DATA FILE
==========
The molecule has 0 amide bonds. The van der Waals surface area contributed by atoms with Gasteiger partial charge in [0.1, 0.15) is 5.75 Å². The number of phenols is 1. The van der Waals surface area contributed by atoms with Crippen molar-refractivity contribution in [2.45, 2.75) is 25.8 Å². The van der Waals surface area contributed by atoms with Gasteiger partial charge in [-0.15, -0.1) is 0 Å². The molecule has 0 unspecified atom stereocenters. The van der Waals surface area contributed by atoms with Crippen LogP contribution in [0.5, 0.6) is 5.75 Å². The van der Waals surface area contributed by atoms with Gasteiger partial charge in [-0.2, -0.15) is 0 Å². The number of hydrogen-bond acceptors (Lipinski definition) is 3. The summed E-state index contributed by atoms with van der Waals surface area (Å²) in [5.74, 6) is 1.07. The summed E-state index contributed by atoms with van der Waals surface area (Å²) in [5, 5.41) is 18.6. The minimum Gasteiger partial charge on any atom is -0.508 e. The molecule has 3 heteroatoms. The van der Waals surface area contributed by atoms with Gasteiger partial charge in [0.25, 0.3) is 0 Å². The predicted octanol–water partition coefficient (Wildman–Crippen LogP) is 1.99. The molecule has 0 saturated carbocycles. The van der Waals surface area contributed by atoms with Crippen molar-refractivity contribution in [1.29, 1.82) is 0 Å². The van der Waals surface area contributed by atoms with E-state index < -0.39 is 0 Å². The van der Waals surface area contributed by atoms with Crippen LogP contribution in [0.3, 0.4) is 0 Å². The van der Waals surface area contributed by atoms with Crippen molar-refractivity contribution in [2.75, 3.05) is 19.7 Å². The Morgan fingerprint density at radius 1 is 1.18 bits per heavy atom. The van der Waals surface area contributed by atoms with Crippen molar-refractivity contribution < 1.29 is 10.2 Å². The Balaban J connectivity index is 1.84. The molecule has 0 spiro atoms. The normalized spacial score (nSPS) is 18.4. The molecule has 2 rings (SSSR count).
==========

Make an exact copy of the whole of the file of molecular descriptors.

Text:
The molecule has 0 amide bonds. The van der Waals surface area contributed by atoms with Gasteiger partial charge in [0.1, 0.15) is 5.75 Å². The number of phenols is 1. The van der Waals surface area contributed by atoms with Crippen molar-refractivity contribution in [2.45, 2.75) is 25.8 Å². The van der Waals surface area contributed by atoms with Gasteiger partial charge in [-0.15, -0.1) is 0 Å². The molecule has 0 unspecified atom stereocenters. The van der Waals surface area contributed by atoms with Crippen LogP contribution in [0.5, 0.6) is 5.75 Å². The van der Waals surface area contributed by atoms with Gasteiger partial charge in [-0.2, -0.15) is 0 Å². The number of hydrogen-bond acceptors (Lipinski definition) is 3. The summed E-state index contributed by atoms with van der Waals surface area (Å²) in [5.74, 6) is 1.07. The summed E-state index contributed by atoms with van der Waals surface area (Å²) in [5, 5.41) is 18.6. The minimum Gasteiger partial charge on any atom is -0.508 e. The molecule has 3 heteroatoms. The van der Waals surface area contributed by atoms with Gasteiger partial charge in [0.25, 0.3) is 0 Å². The predicted octanol–water partition coefficient (Wildman–Crippen LogP) is 1.99. The molecule has 0 saturated carbocycles. The van der Waals surface area contributed by atoms with Crippen molar-refractivity contribution in [1.29, 1.82) is 0 Å². The van der Waals surface area contributed by atoms with E-state index < -0.39 is 0 Å². The van der Waals surface area contributed by atoms with Crippen LogP contribution in [0.3, 0.4) is 0 Å². The van der Waals surface area contributed by atoms with Crippen molar-refractivity contribution in [2.75, 3.05) is 19.7 Å². The Morgan fingerprint density at radius 1 is 1.18 bits per heavy atom. The van der Waals surface area contributed by atoms with Crippen molar-refractivity contribution < 1.29 is 10.2 Å². The Balaban J connectivity index is 1.84. The molecule has 0 spiro atoms. The normalized spacial score (nSPS) is 18.4. The molecule has 2 rings (SSSR count).